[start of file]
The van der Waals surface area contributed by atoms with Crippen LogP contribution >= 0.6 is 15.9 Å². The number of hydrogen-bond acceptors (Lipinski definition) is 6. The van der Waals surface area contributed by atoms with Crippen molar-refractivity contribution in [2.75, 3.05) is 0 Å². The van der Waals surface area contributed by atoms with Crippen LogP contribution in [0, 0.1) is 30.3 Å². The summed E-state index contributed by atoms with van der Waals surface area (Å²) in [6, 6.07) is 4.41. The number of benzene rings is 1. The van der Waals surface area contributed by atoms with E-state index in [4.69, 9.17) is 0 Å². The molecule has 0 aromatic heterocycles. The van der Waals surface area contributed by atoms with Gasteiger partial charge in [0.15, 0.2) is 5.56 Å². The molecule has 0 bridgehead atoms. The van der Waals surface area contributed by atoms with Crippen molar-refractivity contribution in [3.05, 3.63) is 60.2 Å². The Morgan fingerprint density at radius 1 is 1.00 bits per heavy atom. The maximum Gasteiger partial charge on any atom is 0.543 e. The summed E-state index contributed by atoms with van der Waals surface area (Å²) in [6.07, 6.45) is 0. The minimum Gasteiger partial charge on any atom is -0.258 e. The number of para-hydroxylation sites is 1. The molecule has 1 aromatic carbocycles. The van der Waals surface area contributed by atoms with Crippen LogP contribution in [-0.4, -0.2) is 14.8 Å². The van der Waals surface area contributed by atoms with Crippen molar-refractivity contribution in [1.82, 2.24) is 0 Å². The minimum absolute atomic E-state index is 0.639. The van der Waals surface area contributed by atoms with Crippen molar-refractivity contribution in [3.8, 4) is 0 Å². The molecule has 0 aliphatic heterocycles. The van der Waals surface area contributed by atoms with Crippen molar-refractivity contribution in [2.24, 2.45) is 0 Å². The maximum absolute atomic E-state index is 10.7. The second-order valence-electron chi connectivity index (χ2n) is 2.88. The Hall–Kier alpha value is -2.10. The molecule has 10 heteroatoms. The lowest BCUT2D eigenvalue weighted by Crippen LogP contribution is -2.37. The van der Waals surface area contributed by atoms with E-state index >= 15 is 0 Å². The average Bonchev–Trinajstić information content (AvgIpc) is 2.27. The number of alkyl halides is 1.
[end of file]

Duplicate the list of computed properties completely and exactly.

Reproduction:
The van der Waals surface area contributed by atoms with Crippen LogP contribution >= 0.6 is 15.9 Å². The number of hydrogen-bond acceptors (Lipinski definition) is 6. The van der Waals surface area contributed by atoms with Crippen molar-refractivity contribution in [2.75, 3.05) is 0 Å². The van der Waals surface area contributed by atoms with Crippen LogP contribution in [0, 0.1) is 30.3 Å². The summed E-state index contributed by atoms with van der Waals surface area (Å²) in [6, 6.07) is 4.41. The number of benzene rings is 1. The van der Waals surface area contributed by atoms with E-state index in [4.69, 9.17) is 0 Å². The molecule has 0 aromatic heterocycles. The van der Waals surface area contributed by atoms with Gasteiger partial charge in [0.15, 0.2) is 5.56 Å². The molecule has 0 bridgehead atoms. The van der Waals surface area contributed by atoms with Crippen molar-refractivity contribution in [3.05, 3.63) is 60.2 Å². The Morgan fingerprint density at radius 1 is 1.00 bits per heavy atom. The maximum Gasteiger partial charge on any atom is 0.543 e. The summed E-state index contributed by atoms with van der Waals surface area (Å²) in [6.07, 6.45) is 0. The minimum Gasteiger partial charge on any atom is -0.258 e. The number of para-hydroxylation sites is 1. The molecule has 1 aromatic carbocycles. The van der Waals surface area contributed by atoms with Crippen LogP contribution in [-0.4, -0.2) is 14.8 Å². The van der Waals surface area contributed by atoms with Crippen molar-refractivity contribution in [1.82, 2.24) is 0 Å². The minimum absolute atomic E-state index is 0.639. The van der Waals surface area contributed by atoms with Crippen molar-refractivity contribution in [3.8, 4) is 0 Å². The molecule has 0 aliphatic heterocycles. The van der Waals surface area contributed by atoms with Crippen molar-refractivity contribution in [2.24, 2.45) is 0 Å². The maximum absolute atomic E-state index is 10.7. The second-order valence-electron chi connectivity index (χ2n) is 2.88. The Hall–Kier alpha value is -2.10. The molecule has 10 heteroatoms. The lowest BCUT2D eigenvalue weighted by Crippen LogP contribution is -2.37. The van der Waals surface area contributed by atoms with E-state index >= 15 is 0 Å². The average Bonchev–Trinajstić information content (AvgIpc) is 2.27. The number of alkyl halides is 1.